The aforementioned bill has gathered mixed reactions from the people. By putting age barriers and minimum five years of marriage as a condition it provided a position to parents to provide secure future for the child and obviate the chances of custody battles. With increasing population of the country, the bill ventures to present an option of adoption too. Be that as it may the idea of adoption presented was a not hailed much as even today, the idea of adoption is not well received in Indian society. The bill is also criticized on the grounds that it snatches a woman’s right over her body and no legislature should direct her to on how to use her body.[iv] The non-payment for surrogacy will prevent exploitation implicates that defining exploitation from the point of view of money is a narrow way of looking at the social reality.


“A law alone cannot solve the problems of society, the attitude of the people need to change.”

-Ela Gandhi

Exploitation in surrogacy does not stem out from one point alone. Factors related to informed consent, dignity of reproductive labor and the well being of the parties involved is essential too. Banning of commercial surrogacy can be seen a major step because most of the times the surrogates were not informed about the embryos inserted, they had zero knowledge of the nationality of the intending parents and were also denied psychological counseling too. All these tantamount to physical as well as emotional exploitation. Considering these, a policy level intervention is duly welcomed. However, much has to be done still.

‘Buying a baby’, ‘selling the womb’ or ‘renting womb’ for monetary purposes sprout innumerable ethical questions. Even if the law framed assents to altruistic surrogacy, there are ample flaws in it. Firstly, the surrogates do not receive financial incentives beyond the required basics of bearing a child which for many infertile Indian couples have its own plausible limitations. Secondly, it does not guarantee that rich, infertile couples will not exploit poor, fertile women and for any official agency it is an impossible task to track the ‘gifts’ exchanged under the garb of compensation. Needless to pinpoint that altruistic surrogacy gives birth to the chances that there are emotions attached from the side of surrogate mother towards child.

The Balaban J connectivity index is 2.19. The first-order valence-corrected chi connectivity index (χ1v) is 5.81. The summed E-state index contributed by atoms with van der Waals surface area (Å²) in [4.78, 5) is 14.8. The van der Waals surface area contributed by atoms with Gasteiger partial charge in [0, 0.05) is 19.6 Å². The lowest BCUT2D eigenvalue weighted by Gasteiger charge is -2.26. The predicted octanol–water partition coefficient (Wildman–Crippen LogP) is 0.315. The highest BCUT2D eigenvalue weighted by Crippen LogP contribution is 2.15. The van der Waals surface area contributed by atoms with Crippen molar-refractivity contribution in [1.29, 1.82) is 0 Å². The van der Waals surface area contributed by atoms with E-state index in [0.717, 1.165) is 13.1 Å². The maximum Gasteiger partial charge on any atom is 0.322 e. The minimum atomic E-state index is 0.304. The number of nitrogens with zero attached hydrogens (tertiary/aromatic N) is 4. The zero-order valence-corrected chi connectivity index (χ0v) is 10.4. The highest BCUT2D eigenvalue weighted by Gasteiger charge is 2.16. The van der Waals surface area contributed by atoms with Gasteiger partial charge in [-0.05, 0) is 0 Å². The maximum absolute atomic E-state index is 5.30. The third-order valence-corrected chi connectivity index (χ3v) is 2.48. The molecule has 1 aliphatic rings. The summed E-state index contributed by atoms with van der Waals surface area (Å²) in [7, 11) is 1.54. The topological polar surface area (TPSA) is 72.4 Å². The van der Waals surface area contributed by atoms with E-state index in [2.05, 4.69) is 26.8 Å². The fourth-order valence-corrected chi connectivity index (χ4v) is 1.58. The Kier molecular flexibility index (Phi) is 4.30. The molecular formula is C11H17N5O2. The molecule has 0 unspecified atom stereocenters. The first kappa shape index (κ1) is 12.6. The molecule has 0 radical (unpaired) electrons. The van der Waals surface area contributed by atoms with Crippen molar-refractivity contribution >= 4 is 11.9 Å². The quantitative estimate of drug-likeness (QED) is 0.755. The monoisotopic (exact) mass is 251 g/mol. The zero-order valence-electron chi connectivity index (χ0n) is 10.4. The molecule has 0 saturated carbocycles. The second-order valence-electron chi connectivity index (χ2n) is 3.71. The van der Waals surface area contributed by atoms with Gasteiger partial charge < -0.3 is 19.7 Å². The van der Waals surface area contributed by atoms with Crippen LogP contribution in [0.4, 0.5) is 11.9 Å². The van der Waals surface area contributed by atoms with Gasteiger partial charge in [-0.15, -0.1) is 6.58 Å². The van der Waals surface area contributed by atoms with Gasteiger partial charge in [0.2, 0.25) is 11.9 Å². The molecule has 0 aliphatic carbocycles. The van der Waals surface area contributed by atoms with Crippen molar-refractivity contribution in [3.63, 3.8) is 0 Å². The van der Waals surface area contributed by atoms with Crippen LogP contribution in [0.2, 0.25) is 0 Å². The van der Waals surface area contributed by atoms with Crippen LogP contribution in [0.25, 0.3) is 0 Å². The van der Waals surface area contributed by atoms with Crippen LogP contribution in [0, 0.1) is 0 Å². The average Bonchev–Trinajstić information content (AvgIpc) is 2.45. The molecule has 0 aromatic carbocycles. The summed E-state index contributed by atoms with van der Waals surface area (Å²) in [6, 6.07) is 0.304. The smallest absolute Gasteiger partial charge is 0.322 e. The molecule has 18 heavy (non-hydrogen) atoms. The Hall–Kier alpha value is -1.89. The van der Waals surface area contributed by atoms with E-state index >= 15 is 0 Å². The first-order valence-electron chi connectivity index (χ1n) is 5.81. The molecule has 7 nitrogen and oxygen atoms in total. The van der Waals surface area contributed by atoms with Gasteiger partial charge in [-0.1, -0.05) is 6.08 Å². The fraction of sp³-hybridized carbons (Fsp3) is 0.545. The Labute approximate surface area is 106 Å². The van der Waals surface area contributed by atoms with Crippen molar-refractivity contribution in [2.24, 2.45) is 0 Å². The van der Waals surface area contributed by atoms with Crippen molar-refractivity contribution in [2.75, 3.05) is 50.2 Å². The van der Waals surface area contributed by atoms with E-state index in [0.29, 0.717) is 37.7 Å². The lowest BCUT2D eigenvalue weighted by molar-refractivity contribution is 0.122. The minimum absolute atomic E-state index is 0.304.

Adoption can be one of the measures to make things less complex. There are around 12 million children who are orphan and in such cases, adoption always presents itself as a win-win solution. Unfortunately, due to social dogma and legal complexity many couples tend to ignore this option. The government can work in the direction of making adoption legally less complex and more comprehensive. Along with that it can run programs to educate the society for these causes.

Surrogacy is not a straight path. It has high social, biological, cultural and psychological convolutions imbedded. The entire practice demands intense regulation with an appropriate dosage of realism in each country’s context. A blanket ban will always open the possibility to go entire business underground which can be no less than a stumbling block!


[i] Mahabharata, the longest epic of Hindu literature is full with examples which indicate that the babies are born from either surrogacy or IVF (the birth of 100 kaurava sons and 1 kaurava daughter).

[ii] https://www.prsindia.org/billtrack/surrogacy-regulation-bill-2019

[iii]Kajsa Ekis Ekman, All surrogacy is exploitation, THE GUARDIAN (Feb 25, 2016), https://www.theguardian.com/commentisfree/2016/feb/25/surrogacy-sweden-ban.

[iv] Having a child is a basic human right. Declaration of Human Rights 1948 says, inter alia, that ‘men and women of full age without any limitation due to race, nationality or religion have the right to marry and found a family’.

ABOUT THE AUTHOR This blog has been authored by Shreya Upadhyay who is a 1st Year B.A., LL.B. (Hons.) student at ILS Law College, Pune.